Does this quest for influence actually work out? The answer, according to the study, is “yes”—with qualifiers. First, when a manufacturer starts supplying private labels to a retailer, its national brands enjoy a significant increase in relative distribution depth at that retailer. More items belonging to the brand are stocked, increasing its visibility at the point of purchase. This boost is even more pronounced for manufacturers that previously experienced declining distribution depth and faced higher competitive intensity. In effect, supplying private labels benefits national brands.

On the flip side, despite the increase in relative distribution depth, the researchers find no corresponding boost in the relative share of dual branders’ national brands at the retailer. As they explain, “this may seem odd, but it is important to remember that increasing distribution depth is under the control of the retailer, but an increase in sales is up to consumers.”

In sum, while supplying private labels can be a strategic move, it is not a cure-all for struggling national brands. Shelf space is a valuable resource for grocery retailers, most of whose business is still in physical stores. No retailer will continue to expand shelf space for a brand that lacks sufficient consumer demand.

Lessons for Manufacturers

The study offers two important lessons for manufacturers:

  1. Manufacturers should supply private labels if they can succeed in that business as efficient and flexible producers at scale. Those with weak national brands may be better off migrating completely into private label production.
  2. Manufacturers that are considering supplying private labels in periods of excess capacity should look before they leap. They may assume they can get out of the private label business whenever they want, but terminating an arrangement with a retailer hurts their national brand distribution depth as much as starting one benefits it.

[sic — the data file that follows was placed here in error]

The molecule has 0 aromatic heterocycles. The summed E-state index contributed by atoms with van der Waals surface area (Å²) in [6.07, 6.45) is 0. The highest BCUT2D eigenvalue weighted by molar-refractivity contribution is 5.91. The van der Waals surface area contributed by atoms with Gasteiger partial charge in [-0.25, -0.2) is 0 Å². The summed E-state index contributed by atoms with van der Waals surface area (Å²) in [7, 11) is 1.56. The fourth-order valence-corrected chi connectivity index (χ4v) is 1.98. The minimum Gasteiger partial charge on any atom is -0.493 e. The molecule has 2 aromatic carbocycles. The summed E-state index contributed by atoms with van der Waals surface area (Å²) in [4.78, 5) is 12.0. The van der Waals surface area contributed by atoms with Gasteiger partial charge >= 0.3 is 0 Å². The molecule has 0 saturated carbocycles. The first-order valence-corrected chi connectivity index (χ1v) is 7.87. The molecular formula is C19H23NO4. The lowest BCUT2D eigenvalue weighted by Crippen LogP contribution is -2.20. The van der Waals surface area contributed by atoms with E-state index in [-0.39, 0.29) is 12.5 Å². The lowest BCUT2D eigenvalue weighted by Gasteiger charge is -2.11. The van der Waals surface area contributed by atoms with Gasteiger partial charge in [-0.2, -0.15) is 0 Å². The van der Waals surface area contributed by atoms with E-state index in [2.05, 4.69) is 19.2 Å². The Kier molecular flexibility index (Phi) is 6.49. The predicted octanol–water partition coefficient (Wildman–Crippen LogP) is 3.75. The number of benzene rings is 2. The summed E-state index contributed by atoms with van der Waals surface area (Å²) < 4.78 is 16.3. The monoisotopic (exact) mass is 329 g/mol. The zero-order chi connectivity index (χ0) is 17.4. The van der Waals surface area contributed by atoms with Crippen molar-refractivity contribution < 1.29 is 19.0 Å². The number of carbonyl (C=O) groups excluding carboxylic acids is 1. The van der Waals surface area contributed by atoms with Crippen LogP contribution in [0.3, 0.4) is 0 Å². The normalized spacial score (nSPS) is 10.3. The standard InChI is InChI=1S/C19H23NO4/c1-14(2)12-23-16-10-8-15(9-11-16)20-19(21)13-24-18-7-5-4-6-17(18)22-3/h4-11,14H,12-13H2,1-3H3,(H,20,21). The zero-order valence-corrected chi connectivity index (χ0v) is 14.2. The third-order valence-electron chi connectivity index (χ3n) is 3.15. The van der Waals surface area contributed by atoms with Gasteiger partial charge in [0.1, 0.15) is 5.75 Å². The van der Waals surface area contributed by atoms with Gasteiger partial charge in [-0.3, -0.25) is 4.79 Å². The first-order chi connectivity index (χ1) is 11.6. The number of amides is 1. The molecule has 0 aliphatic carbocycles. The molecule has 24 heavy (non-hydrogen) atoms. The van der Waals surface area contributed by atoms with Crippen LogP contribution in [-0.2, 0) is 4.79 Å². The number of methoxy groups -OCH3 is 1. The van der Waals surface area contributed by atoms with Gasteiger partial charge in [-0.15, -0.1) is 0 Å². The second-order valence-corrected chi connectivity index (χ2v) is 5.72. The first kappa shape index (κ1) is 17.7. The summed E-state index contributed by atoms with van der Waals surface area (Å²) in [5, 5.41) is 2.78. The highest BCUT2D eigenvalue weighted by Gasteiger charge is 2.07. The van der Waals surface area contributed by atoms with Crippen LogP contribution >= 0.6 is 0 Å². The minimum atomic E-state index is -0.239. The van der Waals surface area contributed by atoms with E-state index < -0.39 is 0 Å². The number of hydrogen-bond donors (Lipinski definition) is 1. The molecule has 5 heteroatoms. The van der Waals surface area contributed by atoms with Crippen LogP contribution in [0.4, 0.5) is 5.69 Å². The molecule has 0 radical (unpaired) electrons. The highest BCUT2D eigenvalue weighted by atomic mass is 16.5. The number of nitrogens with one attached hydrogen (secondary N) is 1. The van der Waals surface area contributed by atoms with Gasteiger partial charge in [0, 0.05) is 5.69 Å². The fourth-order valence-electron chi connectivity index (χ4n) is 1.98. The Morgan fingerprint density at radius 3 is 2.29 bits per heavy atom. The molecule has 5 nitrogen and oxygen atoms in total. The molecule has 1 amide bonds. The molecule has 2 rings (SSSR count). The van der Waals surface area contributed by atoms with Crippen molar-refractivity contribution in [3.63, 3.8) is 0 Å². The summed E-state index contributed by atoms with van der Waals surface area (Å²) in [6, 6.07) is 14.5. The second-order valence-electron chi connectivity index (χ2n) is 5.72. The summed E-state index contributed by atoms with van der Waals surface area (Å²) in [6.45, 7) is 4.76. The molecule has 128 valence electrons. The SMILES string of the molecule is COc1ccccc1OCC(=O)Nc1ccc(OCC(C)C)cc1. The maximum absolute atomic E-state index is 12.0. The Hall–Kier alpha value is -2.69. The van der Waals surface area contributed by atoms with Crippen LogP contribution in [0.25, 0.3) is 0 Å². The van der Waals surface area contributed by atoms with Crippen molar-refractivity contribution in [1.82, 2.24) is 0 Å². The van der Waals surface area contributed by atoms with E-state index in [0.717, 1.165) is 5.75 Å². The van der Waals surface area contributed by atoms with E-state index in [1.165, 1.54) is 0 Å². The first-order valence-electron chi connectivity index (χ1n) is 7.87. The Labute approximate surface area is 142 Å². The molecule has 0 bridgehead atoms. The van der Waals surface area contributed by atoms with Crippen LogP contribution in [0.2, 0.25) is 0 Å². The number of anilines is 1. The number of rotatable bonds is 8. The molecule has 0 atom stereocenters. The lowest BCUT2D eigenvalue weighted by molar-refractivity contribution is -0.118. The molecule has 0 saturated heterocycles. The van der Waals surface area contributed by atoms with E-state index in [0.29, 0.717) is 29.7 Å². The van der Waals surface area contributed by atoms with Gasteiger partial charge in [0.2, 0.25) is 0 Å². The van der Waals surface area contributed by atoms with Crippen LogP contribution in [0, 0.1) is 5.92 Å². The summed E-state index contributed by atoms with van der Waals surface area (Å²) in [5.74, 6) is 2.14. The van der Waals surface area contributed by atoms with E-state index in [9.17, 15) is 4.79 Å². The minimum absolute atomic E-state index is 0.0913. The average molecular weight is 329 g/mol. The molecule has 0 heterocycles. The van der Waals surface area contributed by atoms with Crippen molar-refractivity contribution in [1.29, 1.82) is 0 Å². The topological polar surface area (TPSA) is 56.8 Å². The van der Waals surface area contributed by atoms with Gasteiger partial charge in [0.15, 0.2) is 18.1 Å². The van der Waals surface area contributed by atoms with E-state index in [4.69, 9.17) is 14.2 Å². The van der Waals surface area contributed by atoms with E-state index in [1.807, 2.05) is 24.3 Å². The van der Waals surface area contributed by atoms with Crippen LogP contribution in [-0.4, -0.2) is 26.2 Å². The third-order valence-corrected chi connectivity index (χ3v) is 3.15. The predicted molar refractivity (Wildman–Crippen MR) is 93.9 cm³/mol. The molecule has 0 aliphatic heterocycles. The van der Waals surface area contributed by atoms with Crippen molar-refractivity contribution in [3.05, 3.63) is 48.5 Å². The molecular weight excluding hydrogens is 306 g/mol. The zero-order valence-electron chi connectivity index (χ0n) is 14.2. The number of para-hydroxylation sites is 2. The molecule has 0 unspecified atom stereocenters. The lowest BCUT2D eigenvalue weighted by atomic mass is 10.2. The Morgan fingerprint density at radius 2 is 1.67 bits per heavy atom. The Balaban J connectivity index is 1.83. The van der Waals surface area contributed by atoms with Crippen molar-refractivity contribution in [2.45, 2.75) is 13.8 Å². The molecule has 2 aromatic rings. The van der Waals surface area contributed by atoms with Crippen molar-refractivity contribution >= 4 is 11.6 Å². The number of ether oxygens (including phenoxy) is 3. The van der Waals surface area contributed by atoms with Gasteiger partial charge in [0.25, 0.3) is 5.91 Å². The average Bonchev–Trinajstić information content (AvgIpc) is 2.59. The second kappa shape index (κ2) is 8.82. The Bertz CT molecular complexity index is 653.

As national brand manufacturers navigate the private label landscape, this research will help them decide whether they should get into this intensely competitive business. It will also help them build competitive intelligence into the private label decisions of their channel counterparts and competitors.

Full article and author contact information available at:

About the Journal of Marketing 

The Journal of Marketing develops and disseminates knowledge about real-world marketing questions useful to scholars, educators, managers, policy makers, consumers, and other societal stakeholders around the world. Published by the American Marketing Association since its founding in 1936, JM has played a significant role in shaping the content and boundaries of the marketing discipline. Shrihari (Hari) Sridhar (Joe Foster ’56 Chair in Business Leadership, Professor of Marketing at Mays Business School, Texas A&M University) serves as the current Editor in Chief.

About the American Marketing Association (AMA) 

As the largest chapter-based marketing association in the world, the AMA is trusted by marketing and sales professionals to help them discover what is coming next in the industry. The AMA has a community of local chapters in more than 70 cities and 350 college campuses throughout North America. The AMA is home to award-winning content, PCM® professional certification, premiere academic journals, and industry-leading training events and conferences.

Marilyn Stone is Director, Academic Communities and Journals, American Marketing Association.